Misaligned research, medical challenges and harsh economics are thwarting efforts to slow the destructive course of Alzheimer's disease in the United States, according to a trio of nationally regarded Alzheimer's researchers writing a "Perspective" in Thursday's (Jan. 27) issue of the journal Neuron.
The foremost obstacle is that the most promising preventive strategies are being tested in patients firmly in the grip of Alzheimer's disease the ones least likely to be helped.
The approach would be similar to testing statins drugs widely used to prevent heart disease in patients who are already in cardiac arrest, according to Dr. Todd Golde, director of the UF College of Medicine's Center for Translational Research in Neurodegenerative Disease.
With Dr. Edward Koo of the University of California, San Diego, and Dr. Lon S. Schneider of the Keck School of Medicine at the University of Southern California, Golde pointed to a lack of alignment between studies in human volunteers, which focus on treatment, and preclinical laboratory studies, which are aimed at prevention.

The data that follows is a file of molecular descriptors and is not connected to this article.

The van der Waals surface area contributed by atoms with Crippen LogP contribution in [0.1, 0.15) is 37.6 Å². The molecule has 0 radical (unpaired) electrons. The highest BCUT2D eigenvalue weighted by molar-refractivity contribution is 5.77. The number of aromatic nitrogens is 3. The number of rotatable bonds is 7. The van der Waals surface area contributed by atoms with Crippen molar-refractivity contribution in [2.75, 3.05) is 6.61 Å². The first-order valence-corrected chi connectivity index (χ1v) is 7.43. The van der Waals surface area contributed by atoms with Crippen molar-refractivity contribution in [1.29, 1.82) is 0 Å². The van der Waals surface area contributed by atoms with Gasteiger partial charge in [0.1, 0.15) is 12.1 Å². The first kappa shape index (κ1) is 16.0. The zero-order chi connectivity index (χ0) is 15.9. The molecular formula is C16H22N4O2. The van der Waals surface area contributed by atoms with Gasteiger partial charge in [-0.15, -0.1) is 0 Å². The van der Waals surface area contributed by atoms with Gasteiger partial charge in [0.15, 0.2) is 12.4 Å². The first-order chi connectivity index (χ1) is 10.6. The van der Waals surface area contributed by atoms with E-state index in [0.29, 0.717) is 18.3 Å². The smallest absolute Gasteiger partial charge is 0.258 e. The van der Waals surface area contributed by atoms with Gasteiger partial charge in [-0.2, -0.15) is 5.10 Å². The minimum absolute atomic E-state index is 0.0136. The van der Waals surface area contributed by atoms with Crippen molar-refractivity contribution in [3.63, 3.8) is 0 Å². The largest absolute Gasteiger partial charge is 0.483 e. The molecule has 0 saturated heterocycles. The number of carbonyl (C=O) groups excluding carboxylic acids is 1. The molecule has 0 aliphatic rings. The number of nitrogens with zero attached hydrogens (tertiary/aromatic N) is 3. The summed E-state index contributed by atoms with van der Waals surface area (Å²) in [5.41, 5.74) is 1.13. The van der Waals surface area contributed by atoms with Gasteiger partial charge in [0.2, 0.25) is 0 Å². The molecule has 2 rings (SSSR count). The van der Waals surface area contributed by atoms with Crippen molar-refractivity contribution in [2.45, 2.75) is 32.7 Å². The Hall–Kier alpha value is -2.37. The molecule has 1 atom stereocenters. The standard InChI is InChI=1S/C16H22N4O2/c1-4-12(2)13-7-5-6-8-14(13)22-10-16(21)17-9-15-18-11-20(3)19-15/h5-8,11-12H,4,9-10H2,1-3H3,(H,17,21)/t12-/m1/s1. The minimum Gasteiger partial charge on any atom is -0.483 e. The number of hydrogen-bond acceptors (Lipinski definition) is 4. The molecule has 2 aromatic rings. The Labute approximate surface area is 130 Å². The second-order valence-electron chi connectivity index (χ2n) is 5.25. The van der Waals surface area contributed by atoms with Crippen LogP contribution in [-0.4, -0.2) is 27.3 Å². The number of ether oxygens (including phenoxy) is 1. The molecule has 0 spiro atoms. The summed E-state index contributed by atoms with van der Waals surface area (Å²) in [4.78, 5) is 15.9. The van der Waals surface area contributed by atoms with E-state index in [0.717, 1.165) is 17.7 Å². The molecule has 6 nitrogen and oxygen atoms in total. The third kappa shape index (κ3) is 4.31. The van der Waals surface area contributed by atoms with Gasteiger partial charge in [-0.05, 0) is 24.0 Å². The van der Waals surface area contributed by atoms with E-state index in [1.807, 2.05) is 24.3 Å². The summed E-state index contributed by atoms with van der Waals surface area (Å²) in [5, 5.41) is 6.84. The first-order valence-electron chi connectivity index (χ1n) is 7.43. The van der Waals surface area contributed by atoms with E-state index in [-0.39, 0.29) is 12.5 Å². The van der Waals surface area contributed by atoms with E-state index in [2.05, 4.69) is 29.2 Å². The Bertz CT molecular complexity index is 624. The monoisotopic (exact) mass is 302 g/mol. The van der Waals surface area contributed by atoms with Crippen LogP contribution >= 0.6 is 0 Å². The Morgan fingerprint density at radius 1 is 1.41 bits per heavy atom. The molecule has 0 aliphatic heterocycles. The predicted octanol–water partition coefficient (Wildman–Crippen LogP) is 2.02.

"If we do the right types of clinical studies, we have the ability to move toward prevention, which would have a huge impact on this disease," said Golde, a professor in the department of neuroscience at UF's McKnight Brain Institute. "But we have to overcome our 'prevention versus treatment' dilemma. We already have more than 5 million people affected, and half of people in nursing homes, or more, have Alzheimer's disease. As society ages, we are just going to continue to see Alzheimer's drain the economy and the quality of human life."
Without medical breakthroughs, a projected 7.7 million patients in the U.S. will have Alzheimer's by 2030, according to the Alzheimer's Association. That number will grow to between 11 million and 16 million by 2050.
Researchers say solving the treatment-prevention problem will require the development of
|Contact: John Pastor|
University of Florida